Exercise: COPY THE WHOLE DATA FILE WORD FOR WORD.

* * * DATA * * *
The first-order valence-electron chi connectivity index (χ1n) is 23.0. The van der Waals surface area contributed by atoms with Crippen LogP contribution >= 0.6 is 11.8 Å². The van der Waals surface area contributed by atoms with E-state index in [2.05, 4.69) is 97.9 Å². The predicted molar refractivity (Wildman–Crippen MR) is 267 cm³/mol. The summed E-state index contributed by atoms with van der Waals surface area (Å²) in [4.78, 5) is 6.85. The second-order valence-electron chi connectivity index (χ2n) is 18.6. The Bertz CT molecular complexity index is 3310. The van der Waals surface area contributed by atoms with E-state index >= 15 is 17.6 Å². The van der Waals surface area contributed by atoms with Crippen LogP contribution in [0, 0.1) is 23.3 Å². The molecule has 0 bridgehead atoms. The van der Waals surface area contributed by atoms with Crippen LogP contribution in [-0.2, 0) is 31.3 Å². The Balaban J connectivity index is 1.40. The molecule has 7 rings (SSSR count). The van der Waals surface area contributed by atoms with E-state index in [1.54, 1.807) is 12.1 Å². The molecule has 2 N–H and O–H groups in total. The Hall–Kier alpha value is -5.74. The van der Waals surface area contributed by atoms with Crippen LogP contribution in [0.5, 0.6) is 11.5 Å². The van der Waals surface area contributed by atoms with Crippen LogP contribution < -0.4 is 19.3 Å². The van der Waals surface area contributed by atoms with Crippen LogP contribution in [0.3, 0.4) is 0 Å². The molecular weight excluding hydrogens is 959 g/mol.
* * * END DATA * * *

The first-order valence-electron chi connectivity index (χ1n) is 23.0. The van der Waals surface area contributed by atoms with Crippen LogP contribution >= 0.6 is 11.8 Å². The van der Waals surface area contributed by atoms with E-state index in [2.05, 4.69) is 97.9 Å². The predicted molar refractivity (Wildman–Crippen MR) is 267 cm³/mol. The summed E-state index contributed by atoms with van der Waals surface area (Å²) in [4.78, 5) is 6.85. The second-order valence-electron chi connectivity index (χ2n) is 18.6. The Bertz CT molecular complexity index is 3310. The van der Waals surface area contributed by atoms with E-state index >= 15 is 17.6 Å². The van der Waals surface area contributed by atoms with Crippen LogP contribution in [0, 0.1) is 23.3 Å². The molecule has 0 bridgehead atoms. The van der Waals surface area contributed by atoms with Crippen LogP contribution in [-0.2, 0) is 31.3 Å². The Balaban J connectivity index is 1.40. The molecule has 7 rings (SSSR count). The van der Waals surface area contributed by atoms with E-state index in [1.54, 1.807) is 12.1 Å². The molecule has 2 N–H and O–H groups in total. The Hall–Kier alpha value is -5.74. The van der Waals surface area contributed by atoms with Crippen LogP contribution in [0.5, 0.6) is 11.5 Å². The van der Waals surface area contributed by atoms with Crippen LogP contribution < -0.4 is 19.3 Å². The van der Waals surface area contributed by atoms with Crippen LogP contribution in [0.3, 0.4) is 0 Å². The molecular weight excluding hydrogens is 959 g/mol.